Tall order?

One could argue here that is it Solis that is sounding smug but maybe he has a point.  Today he uses a mobile or tablet to plan is trip, but he argues that from an experiential standpoint many are still not designed with mobile in mind. Websites might talk about the hotel, have some pictures of the hotel and have a reservation calendar. But, argues Solis, he wants to know what his peers think, what his network think and whether they have any thoughts or images of the destination he is researching. “I have to go everywhere around the social web, to get what I need and it would be wonderful if the hotel or service just realised how I was thinking and presented me with the information that in a really simple, wonderful and collected manner.”

The connected customer, like Solis, wants to see far more than a few pictures and a reservation calendar. He wants to hear about why and when the hotel opened, a bit about the people. He wants pictures because “you can never have enough pictures” of the hotel, the room, the neighbourhood. He wants to hear about the rationale for pricing, why this business chose to serve that particular coffee at breakfast, he wants to know about local ingredients on the menu. All this will help him feel more connected to the destination and the place. And if that isn’t enough, he also wants a hotel to link to Instagram, Flickr, Tumblr, Twitter and so on to see what his peers are doing…and he also wants that site to look fantastic on iPad, on mobile and on the desktop.

Solis believes travel businesses need to go much further in understanding their customer because you can only design incredible experiences if you have this information. But how do you do this? With online surveys, big data, analytics, with social and so on? “Yes, all of the above, but the truth is that the only way you can really get to know your customer is by thinking you have something to learn – to at least show you care,” he says. “Even Philippe [Philippe Vaurs of Elegancia hotels]who I believe has a vision for truly beautiful hotels recognises that he still has something to learn – he is first person to say he could improve on his online presence.”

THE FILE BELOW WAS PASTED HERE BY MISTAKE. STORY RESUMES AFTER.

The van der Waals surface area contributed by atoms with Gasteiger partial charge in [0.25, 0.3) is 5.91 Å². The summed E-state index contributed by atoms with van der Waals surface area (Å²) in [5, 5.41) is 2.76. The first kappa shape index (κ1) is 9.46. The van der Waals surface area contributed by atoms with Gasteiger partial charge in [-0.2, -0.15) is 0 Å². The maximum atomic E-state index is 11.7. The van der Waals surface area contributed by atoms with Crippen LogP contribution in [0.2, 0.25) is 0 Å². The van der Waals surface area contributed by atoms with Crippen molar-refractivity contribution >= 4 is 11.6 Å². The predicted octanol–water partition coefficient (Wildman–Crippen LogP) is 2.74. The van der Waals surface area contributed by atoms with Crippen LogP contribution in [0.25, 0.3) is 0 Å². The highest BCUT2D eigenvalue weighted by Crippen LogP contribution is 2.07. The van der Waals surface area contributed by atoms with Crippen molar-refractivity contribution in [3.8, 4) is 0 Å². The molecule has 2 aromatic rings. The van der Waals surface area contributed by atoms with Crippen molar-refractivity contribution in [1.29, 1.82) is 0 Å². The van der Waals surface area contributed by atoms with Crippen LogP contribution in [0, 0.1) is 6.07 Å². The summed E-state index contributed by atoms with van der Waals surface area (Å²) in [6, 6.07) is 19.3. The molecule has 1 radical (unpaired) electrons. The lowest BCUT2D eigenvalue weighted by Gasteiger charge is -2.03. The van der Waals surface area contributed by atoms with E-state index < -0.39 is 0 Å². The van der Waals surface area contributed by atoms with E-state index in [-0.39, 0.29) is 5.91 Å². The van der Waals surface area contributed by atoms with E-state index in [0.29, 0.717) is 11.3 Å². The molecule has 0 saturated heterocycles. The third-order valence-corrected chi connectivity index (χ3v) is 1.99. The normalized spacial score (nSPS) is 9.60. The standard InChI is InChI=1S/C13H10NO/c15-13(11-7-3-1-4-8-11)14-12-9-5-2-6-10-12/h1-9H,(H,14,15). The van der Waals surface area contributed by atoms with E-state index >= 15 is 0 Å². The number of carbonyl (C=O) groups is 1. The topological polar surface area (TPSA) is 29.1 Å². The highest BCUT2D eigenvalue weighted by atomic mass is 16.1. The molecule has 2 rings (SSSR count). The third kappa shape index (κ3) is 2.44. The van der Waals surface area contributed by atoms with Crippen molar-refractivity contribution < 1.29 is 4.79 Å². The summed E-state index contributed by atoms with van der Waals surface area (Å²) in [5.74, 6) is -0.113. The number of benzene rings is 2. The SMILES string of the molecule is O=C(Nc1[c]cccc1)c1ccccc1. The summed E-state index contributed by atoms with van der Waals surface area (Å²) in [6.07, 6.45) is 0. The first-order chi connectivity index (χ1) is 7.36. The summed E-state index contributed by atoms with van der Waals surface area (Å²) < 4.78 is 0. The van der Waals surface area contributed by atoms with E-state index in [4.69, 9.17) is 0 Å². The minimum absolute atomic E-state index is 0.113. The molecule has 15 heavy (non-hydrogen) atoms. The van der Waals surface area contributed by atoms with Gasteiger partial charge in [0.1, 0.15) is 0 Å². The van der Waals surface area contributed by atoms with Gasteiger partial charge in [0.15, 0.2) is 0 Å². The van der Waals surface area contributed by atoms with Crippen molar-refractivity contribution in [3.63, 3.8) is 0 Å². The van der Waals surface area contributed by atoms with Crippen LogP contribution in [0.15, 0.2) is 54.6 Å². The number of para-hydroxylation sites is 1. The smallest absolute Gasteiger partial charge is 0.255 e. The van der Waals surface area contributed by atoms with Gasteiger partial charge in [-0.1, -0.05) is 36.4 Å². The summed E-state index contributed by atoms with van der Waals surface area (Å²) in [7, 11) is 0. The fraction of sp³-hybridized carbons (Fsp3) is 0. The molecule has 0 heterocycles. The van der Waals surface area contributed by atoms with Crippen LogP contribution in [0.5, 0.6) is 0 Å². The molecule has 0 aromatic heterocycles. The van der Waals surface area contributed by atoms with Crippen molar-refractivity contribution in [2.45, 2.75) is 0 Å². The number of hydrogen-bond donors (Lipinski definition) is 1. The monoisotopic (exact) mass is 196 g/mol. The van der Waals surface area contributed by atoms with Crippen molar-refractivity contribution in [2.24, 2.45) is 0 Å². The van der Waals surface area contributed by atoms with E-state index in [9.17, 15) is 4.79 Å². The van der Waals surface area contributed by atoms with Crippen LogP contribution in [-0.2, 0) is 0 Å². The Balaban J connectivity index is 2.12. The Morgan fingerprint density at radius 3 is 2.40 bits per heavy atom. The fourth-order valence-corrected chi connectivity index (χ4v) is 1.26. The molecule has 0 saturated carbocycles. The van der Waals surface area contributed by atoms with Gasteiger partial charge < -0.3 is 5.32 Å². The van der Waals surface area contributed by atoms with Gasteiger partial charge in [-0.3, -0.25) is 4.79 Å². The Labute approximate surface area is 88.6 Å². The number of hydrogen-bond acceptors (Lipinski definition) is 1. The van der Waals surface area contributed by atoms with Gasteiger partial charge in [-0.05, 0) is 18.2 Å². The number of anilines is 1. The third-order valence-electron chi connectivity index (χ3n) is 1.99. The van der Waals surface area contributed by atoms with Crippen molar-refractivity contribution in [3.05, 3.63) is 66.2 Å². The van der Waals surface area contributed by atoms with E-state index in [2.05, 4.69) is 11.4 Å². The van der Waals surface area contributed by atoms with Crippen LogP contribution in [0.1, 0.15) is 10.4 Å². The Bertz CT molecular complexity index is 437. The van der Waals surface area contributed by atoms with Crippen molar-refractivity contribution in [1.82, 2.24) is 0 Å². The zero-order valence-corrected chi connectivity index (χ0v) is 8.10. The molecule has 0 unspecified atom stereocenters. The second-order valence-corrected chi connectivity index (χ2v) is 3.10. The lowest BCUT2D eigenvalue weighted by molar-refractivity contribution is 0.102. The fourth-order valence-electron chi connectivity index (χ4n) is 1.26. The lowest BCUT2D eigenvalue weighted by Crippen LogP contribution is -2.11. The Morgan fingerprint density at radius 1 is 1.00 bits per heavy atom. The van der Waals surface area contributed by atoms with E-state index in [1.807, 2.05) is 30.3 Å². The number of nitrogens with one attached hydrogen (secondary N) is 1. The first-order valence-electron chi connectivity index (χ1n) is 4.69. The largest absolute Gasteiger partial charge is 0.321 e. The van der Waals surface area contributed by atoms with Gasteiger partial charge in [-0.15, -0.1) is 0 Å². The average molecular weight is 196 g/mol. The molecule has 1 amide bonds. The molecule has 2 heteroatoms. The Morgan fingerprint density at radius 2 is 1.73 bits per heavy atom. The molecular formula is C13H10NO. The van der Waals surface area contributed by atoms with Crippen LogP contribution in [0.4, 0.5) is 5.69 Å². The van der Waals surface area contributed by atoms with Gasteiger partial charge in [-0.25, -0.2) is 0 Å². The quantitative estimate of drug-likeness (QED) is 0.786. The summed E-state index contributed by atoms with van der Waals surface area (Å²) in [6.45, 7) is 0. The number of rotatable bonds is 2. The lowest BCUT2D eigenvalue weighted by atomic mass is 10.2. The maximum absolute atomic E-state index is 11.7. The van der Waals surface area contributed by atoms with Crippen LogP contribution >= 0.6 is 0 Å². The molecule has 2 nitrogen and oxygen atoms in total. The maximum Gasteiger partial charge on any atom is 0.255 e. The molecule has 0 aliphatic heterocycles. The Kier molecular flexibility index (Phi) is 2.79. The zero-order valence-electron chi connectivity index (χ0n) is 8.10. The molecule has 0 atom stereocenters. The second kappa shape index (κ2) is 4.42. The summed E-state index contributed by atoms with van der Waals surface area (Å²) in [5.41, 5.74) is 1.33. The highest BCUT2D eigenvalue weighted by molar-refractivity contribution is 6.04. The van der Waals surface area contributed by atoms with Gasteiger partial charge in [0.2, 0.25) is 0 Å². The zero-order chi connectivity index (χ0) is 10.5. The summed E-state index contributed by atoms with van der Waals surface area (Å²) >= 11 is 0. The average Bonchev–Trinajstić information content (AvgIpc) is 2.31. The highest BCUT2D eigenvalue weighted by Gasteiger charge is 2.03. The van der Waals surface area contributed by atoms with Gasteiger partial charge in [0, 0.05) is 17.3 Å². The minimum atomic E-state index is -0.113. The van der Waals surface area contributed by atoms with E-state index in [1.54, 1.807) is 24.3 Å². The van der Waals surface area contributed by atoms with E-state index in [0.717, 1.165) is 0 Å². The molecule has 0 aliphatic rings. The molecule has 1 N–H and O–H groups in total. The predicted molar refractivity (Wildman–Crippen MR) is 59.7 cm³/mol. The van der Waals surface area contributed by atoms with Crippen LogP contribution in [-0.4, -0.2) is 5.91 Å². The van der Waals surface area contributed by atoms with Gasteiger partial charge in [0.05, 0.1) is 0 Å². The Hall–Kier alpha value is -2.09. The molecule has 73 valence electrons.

Technology second 

For Solis, however, it should never be a technology first approach. He often hears brands asking: what is our Facebook or Twitter strategy, as if this is the means to an end or the solution to a problem. Instead, brands should be asking: what sort of experience are we trying to deliver, what is our vision, what is our promise - and then how do tools like Twitter, Pinterest bring that to life? “These networks should help you but they bring to life a bigger vision or purpose that should be considered first,” he says.

Of course it is not just about the online experience, it is about relationship building in the real world too. “Sending me a survey after I have stayed at your hotel, is not relationship building,” he says. “But what about a lovely handwritten note, followed up by an email or phone call?”

Ultimately it is about creating relevant experiences for each customer. And if there is one thing that should be keeping the industry awake at night, for Solis, it is the word ‘relevance’.